Transport Malta, the Authority responsible for the Register of Ships in Malta, has registered a considerable increase in the number of mercantile vessels registered over the past year. The Ship Registry, in fact, announced that by the end of August of this year, 7,109 mercantile vessels were on its registry flying the Maltese Flag with a gross tonnage of over 62 million. The figure marks an increase of 6.8% when compared to the same period last year.

This announcement maintains Malta's reputation as a maritime hub, with the island increasingly attracting investment to this booming sector and further confirmed the positive performance of 2014, which made Malta reach the 6th worldwide ranking (up from 7th) whilst further consolidating its position as the largest Register in Europe. In fact, as at the end of December 2014, the registered gross tonnage under the Merchant Shipping Act was 57.9 million gross tons.

Today, the Malta Register has also become a world leader in commercial yachts registration where Malta has also registered positive results. Despite the current financial situation worldwide, during 2014 the Malta flag registered an increase of 13.6% over the previous year, in the registration of super-yachts of over 24 metres in length. As of the end of December 2014, the super-yacht fleet flying the conspicuous Maltese cross worldwide was 452.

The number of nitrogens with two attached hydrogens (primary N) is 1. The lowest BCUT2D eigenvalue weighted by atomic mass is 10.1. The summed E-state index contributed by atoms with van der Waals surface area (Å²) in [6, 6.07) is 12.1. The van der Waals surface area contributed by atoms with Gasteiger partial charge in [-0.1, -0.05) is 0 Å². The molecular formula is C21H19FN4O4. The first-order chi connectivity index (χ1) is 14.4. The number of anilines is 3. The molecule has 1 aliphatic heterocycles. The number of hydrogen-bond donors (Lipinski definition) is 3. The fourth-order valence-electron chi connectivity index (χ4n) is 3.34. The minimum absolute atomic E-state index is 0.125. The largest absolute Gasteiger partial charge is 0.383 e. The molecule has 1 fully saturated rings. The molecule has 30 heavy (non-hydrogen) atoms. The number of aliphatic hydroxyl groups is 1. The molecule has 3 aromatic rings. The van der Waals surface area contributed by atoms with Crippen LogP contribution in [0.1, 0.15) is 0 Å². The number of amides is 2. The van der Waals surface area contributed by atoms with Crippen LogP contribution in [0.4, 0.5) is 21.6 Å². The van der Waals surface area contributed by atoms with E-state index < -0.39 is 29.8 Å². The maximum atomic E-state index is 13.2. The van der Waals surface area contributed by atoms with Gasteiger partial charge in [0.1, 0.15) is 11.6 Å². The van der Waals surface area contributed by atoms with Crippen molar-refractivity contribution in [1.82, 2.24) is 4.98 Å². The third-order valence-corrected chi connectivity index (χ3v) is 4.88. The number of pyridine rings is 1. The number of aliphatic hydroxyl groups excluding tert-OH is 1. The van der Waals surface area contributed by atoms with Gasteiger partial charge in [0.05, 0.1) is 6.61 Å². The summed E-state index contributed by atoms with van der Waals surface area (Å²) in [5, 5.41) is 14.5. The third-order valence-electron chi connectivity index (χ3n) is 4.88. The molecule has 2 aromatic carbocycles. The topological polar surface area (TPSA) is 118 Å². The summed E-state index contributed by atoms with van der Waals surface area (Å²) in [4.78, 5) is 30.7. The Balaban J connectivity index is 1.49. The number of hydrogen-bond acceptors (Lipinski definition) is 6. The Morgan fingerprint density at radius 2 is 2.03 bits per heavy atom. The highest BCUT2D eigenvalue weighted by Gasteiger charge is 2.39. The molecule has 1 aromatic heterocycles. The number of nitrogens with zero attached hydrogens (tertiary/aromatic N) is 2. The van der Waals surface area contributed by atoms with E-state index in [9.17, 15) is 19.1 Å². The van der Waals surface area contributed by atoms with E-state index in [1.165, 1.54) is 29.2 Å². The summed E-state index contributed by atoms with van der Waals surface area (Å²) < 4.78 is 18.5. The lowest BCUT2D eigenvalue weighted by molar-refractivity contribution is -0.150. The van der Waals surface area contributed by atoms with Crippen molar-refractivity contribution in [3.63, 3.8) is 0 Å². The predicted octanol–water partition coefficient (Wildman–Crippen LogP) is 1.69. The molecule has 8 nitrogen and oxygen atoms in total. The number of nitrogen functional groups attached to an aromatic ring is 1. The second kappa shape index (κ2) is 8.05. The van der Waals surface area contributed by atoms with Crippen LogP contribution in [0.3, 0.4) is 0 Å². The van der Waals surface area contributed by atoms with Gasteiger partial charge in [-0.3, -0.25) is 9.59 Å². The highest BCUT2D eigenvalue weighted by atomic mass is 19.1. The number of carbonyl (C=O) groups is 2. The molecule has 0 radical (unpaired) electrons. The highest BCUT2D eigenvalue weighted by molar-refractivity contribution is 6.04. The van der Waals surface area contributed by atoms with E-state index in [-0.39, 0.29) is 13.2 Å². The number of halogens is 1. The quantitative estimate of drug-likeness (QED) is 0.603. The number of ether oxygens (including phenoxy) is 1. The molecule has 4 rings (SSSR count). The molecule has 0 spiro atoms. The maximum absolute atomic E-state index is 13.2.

An integrated Maritime Policy - towards maximising Malta's blue economy

The Mediterranean Sea is the central hub for maritime activity and Malta, being in the centre of the Mediterranean, benefits greatly from this. Currently, Malta's maritime activity translates into employment of more than 20,000 people and a staggering 11% of the island's GDP. From a layman's point of view, these numbers are impressive; however an integrated maritime policy would give Malta the necessary tools to maximise its maritime potential.

In 2006, the European Union launched its Integrated European Maritime Policy which covered maritime transport, the competitiveness of marine business, employment in the marine sectors, scientific research and protection of the marine environment. In 2012, the EU identified five areas of blue growth in order to stimulate a long term plan for the creation of jobs. These are: blue energy, aquaculture, maritime, coastal and cruise tourism, marine mineral resources and, finally, blue biotechnology.